Changing of the years

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Position: Chaplain of St. Andrews Estates North, Boca Raton.

Other job experience: Former minister of Christian education, minister of missions, men's ministry director, teacher of Bible and philosophy at Westminster Academy; director of research for Coral Ridge Ministries, librarian at Knox Seminary; former pastor in Wheeling, W. Va.; former assistant pastor in Rome, Ga.

Other community posts: Overseer of cataloging project for the late Rev. D. James Kennedy's personal library of 12,000 volumes.

Education: Bachelor's degree from Westminster College, New Wilmington, Pa.; master's degree in divinity from Gordon-Conwell Seminary, South Hamilton, Mass.; doctorate of ministry degree from Knox Seminary.

Personal: Age 65. Born in Philadelphia.

Family: Married to Nancy, a preschool teacher at Westminster. Children: Amy, 38; Peter, 35; Michelle, 33; Jennifer, 30. Thirteen grandchildren.

A distinctive feature of your approach to retirement ministry?

It's a series of downsizing. Letting go of your job. Selling your home for an apartment. Seeing the deaths of loved ones.

That sounds like retirement can be a sad time.

It can be, but you can also move into a warm community like this. They love to reminisce, but not they're living in the past. They go to concerts and theater, and they do community service. Changing of the years might be a better metaphor.

If you couldn't be a minister, what would you be?

In the FBI. I was once interested in law enforcement, I guess because of the idea of helping people.

What do you do to relax?

I enjoy swimming, tennis and boating on the Indian River. We have a timeshare in Sebastian, and it comes with a boat. And I love playing grandfather to my 13 grandchildren.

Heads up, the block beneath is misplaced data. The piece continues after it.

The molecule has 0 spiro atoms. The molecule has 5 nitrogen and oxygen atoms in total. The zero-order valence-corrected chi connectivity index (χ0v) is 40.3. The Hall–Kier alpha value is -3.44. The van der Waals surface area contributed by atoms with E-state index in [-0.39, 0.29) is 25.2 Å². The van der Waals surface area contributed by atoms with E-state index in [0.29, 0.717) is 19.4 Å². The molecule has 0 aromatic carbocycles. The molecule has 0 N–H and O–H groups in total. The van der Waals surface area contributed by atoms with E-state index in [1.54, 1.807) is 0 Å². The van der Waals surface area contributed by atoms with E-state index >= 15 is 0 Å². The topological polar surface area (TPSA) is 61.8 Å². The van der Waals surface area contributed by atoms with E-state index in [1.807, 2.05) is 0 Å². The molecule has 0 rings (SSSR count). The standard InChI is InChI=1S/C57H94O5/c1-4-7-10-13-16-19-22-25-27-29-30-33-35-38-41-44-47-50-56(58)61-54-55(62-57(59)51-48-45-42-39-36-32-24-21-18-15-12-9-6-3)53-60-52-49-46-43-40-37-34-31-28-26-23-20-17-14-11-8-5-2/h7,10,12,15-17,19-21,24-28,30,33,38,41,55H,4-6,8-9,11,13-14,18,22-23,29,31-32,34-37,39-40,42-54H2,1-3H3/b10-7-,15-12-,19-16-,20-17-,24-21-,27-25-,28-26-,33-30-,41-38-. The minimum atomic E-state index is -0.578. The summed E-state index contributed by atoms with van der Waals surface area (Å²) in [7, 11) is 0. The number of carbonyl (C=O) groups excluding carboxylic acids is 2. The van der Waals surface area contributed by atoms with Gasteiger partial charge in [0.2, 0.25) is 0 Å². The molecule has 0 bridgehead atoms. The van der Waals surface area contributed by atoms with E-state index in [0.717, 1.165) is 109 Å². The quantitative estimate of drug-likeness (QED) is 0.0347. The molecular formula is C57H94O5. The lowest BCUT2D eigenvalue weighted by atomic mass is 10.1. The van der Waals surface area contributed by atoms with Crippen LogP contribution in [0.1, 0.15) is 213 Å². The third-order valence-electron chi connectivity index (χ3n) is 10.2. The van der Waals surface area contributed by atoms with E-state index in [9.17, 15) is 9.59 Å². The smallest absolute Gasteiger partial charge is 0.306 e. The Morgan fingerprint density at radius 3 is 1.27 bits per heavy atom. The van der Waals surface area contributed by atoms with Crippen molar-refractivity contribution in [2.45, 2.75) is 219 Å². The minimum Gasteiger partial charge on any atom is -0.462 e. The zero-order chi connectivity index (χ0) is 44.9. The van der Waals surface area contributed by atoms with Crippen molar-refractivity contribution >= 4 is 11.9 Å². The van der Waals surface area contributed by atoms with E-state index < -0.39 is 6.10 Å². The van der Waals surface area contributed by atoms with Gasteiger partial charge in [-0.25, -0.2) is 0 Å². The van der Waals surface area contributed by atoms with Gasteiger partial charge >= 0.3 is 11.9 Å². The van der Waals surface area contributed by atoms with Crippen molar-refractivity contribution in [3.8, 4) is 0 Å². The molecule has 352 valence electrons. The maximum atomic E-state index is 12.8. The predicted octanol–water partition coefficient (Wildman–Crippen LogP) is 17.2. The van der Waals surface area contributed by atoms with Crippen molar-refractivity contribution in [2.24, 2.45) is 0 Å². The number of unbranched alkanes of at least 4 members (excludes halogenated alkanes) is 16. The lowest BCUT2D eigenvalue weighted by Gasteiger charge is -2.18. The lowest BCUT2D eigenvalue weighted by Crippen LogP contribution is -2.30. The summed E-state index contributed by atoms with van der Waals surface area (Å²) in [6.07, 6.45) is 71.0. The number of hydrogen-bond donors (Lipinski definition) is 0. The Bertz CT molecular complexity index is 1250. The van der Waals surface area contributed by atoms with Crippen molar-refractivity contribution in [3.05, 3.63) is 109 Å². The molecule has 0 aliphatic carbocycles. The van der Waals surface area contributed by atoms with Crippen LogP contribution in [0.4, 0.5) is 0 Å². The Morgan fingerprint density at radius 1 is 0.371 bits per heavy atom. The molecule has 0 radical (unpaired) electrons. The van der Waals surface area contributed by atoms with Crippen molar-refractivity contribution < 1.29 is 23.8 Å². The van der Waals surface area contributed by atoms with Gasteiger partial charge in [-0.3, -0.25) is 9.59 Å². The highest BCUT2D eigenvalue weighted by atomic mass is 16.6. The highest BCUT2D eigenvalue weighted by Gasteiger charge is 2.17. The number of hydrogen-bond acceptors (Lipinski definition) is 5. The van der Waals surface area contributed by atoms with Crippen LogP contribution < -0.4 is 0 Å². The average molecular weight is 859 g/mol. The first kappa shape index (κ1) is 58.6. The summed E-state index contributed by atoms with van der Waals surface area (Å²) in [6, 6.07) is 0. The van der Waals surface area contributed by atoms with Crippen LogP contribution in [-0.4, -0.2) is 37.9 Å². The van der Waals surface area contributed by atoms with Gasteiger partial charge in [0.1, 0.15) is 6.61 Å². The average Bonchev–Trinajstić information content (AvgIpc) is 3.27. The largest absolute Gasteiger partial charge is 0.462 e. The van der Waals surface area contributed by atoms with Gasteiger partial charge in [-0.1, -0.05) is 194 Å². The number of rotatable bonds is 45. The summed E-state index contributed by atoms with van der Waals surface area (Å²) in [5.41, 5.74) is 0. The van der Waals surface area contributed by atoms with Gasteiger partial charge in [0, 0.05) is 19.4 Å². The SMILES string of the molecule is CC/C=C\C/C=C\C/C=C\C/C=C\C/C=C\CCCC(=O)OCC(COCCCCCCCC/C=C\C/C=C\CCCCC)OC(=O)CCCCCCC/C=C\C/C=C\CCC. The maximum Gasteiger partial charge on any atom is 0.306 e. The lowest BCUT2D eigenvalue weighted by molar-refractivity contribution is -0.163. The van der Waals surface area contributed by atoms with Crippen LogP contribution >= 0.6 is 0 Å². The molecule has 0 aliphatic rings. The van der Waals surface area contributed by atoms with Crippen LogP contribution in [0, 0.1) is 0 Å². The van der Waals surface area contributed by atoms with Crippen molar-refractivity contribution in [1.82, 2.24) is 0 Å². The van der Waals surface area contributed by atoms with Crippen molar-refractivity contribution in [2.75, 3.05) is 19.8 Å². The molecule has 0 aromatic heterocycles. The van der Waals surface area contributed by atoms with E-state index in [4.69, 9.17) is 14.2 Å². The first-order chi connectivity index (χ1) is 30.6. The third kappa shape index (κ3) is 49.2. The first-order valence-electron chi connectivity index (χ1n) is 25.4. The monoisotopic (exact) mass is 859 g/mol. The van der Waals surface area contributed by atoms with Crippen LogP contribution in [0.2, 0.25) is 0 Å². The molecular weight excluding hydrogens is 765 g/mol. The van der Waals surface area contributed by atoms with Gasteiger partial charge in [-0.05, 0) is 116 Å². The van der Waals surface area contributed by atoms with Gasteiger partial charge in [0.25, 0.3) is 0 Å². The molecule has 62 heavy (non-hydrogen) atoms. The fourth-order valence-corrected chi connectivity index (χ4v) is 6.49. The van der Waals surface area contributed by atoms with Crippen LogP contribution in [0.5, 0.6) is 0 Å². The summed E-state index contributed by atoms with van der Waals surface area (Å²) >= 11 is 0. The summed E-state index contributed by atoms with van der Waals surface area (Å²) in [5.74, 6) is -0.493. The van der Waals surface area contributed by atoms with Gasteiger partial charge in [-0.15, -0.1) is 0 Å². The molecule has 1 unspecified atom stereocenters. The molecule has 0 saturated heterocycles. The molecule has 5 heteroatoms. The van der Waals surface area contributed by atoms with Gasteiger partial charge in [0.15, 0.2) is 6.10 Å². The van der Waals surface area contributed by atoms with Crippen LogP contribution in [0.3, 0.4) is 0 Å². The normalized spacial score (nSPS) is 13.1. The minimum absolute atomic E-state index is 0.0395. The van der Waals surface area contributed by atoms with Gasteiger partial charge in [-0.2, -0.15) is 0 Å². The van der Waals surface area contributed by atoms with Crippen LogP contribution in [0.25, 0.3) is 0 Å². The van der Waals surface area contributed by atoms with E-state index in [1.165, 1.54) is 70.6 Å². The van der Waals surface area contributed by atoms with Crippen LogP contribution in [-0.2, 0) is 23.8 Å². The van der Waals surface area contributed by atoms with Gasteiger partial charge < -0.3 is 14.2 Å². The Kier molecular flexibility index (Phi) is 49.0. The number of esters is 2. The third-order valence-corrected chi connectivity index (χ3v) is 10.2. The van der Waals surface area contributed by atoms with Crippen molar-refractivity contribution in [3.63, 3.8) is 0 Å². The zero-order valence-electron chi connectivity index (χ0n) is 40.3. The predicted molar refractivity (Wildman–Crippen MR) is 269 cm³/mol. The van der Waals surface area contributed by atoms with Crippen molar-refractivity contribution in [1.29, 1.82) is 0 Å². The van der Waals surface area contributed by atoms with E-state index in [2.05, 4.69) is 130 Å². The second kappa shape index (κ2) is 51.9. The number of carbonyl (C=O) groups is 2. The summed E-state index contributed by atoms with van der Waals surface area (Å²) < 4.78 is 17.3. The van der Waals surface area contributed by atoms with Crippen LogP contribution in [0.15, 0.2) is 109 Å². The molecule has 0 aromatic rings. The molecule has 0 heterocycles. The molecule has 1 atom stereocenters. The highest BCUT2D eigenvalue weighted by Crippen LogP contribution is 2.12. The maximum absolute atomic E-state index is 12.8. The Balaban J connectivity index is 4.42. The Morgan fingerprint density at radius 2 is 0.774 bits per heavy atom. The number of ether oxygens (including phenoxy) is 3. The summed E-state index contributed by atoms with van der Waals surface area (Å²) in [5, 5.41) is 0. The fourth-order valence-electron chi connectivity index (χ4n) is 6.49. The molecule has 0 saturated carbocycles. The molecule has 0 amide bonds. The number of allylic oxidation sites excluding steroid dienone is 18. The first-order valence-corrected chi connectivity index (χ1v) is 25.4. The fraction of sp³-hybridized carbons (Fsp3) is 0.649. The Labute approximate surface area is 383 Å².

Favorite pastime?

I'm still active in ham radio. During that spate of hurricanes, when cell phones weren't working, it was great in helping to link people.

Do you have a hero?

My great-great-great-great grandfather, Robert Hamill Nassau, was a missionary to Africa. He founded Lambarini, where Albert Schweitzer later came. He mastered seven languages and dialogues of the people of Gabon. He was an authority on tropical fever. He was an abolitionist, working on the other side of the Atlantic. His 145 volumes of journals are in the Princeton library.

Do you have a treasured possession?

My grandfather's early-model Martin guitar, serial letter E. It's lovely rosewood with mother-of-pearl inlay and a stripe up the back. I brought it to Westminster College and organized a group called the Westminstrels. I use it now in working with Alzheimer's patients. It's amazing, their response to music.

What do you wish people understood about you?

Some people still think ministers are super-saints. Last summer at McDonald's, one of the kids at Coral Ridge came from Sunday school. He blurted out, "It's Rev. Ron! Look! He eats! He eats!"

When things get you down, how do you reconnect with the spirit?

Psalms, hymns, spiritual songs. The other day I was in my office after someone had passed away. I just picked up my guitar and started singing praise songs. It revived me again.

Motto, or favorite scripture verse?

Something my high school English teacher wrote on the chalkboard: "The things that happened to me were in order that things might happen in me, so that greater things might happen through me."

— James D. Davis

Do you know someone we should profile? Tell Religion Editor James D. Davis at 954-356-4730 or jdavis@SunSentinel.com.

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